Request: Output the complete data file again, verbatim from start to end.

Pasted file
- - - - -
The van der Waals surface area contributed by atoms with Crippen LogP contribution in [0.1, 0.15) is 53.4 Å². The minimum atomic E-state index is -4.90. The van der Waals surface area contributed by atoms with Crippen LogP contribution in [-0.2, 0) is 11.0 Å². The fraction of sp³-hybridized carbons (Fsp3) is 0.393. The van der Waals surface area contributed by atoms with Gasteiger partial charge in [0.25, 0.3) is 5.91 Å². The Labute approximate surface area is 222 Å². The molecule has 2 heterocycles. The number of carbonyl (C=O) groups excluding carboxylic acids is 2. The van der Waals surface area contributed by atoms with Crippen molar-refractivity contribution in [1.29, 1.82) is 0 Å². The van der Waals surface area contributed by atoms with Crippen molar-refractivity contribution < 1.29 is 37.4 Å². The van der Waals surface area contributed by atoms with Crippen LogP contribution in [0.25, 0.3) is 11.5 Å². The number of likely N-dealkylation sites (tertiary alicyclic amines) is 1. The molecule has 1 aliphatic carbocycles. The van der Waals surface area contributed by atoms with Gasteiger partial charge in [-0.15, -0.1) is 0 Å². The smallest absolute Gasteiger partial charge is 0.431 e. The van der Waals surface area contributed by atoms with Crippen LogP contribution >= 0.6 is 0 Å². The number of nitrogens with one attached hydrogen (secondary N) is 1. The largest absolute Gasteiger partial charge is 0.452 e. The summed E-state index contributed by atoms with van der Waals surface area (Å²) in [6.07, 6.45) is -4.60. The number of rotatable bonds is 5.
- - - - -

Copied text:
The van der Waals surface area contributed by atoms with Crippen LogP contribution in [0.1, 0.15) is 53.4 Å². The minimum atomic E-state index is -4.90. The van der Waals surface area contributed by atoms with Crippen LogP contribution in [-0.2, 0) is 11.0 Å². The fraction of sp³-hybridized carbons (Fsp3) is 0.393. The van der Waals surface area contributed by atoms with Gasteiger partial charge in [0.25, 0.3) is 5.91 Å². The Labute approximate surface area is 222 Å². The molecule has 2 heterocycles. The number of carbonyl (C=O) groups excluding carboxylic acids is 2. The van der Waals surface area contributed by atoms with Crippen molar-refractivity contribution in [1.29, 1.82) is 0 Å². The van der Waals surface area contributed by atoms with Crippen molar-refractivity contribution < 1.29 is 37.4 Å². The van der Waals surface area contributed by atoms with Crippen LogP contribution in [0.25, 0.3) is 11.5 Å². The number of likely N-dealkylation sites (tertiary alicyclic amines) is 1. The molecule has 1 aliphatic carbocycles. The van der Waals surface area contributed by atoms with Gasteiger partial charge in [-0.15, -0.1) is 0 Å². The smallest absolute Gasteiger partial charge is 0.431 e. The van der Waals surface area contributed by atoms with Crippen LogP contribution >= 0.6 is 0 Å². The number of nitrogens with one attached hydrogen (secondary N) is 1. The largest absolute Gasteiger partial charge is 0.452 e. The summed E-state index contributed by atoms with van der Waals surface area (Å²) in [6.07, 6.45) is -4.60. The number of rotatable bonds is 5.